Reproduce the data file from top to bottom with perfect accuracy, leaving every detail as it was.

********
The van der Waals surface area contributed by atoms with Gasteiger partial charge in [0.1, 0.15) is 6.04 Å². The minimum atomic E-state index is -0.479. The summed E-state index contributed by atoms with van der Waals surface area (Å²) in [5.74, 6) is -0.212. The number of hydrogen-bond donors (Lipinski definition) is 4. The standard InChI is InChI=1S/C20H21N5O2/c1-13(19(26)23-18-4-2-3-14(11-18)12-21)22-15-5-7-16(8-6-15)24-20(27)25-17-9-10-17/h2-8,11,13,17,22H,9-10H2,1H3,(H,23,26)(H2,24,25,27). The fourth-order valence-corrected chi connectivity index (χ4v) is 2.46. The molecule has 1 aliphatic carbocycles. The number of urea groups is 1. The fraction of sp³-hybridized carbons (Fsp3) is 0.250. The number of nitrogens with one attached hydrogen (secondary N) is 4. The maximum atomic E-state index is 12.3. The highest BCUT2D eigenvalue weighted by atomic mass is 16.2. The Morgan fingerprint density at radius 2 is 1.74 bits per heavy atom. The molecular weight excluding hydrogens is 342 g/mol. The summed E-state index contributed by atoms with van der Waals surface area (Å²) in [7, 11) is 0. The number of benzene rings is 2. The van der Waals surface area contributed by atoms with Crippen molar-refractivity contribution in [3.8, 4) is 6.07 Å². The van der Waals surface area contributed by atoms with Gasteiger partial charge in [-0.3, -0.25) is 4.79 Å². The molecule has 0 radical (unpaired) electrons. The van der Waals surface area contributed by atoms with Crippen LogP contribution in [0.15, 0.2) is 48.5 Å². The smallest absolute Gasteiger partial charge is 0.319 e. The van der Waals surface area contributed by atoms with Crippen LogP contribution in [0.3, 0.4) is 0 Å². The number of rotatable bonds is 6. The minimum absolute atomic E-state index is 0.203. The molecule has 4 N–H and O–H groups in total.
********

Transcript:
The van der Waals surface area contributed by atoms with Gasteiger partial charge in [0.1, 0.15) is 6.04 Å². The minimum atomic E-state index is -0.479. The summed E-state index contributed by atoms with van der Waals surface area (Å²) in [5.74, 6) is -0.212. The number of hydrogen-bond donors (Lipinski definition) is 4. The standard InChI is InChI=1S/C20H21N5O2/c1-13(19(26)23-18-4-2-3-14(11-18)12-21)22-15-5-7-16(8-6-15)24-20(27)25-17-9-10-17/h2-8,11,13,17,22H,9-10H2,1H3,(H,23,26)(H2,24,25,27). The fourth-order valence-corrected chi connectivity index (χ4v) is 2.46. The molecule has 1 aliphatic carbocycles. The number of urea groups is 1. The fraction of sp³-hybridized carbons (Fsp3) is 0.250. The number of nitrogens with one attached hydrogen (secondary N) is 4. The maximum atomic E-state index is 12.3. The highest BCUT2D eigenvalue weighted by atomic mass is 16.2. The Morgan fingerprint density at radius 2 is 1.74 bits per heavy atom. The molecular weight excluding hydrogens is 342 g/mol. The summed E-state index contributed by atoms with van der Waals surface area (Å²) in [7, 11) is 0. The number of benzene rings is 2. The van der Waals surface area contributed by atoms with Crippen molar-refractivity contribution in [3.8, 4) is 6.07 Å². The van der Waals surface area contributed by atoms with Gasteiger partial charge in [-0.3, -0.25) is 4.79 Å². The molecule has 0 radical (unpaired) electrons. The van der Waals surface area contributed by atoms with Crippen LogP contribution in [0.15, 0.2) is 48.5 Å². The smallest absolute Gasteiger partial charge is 0.319 e. The van der Waals surface area contributed by atoms with Crippen LogP contribution in [0.3, 0.4) is 0 Å². The number of rotatable bonds is 6. The minimum absolute atomic E-state index is 0.203. The molecule has 4 N–H and O–H groups in total.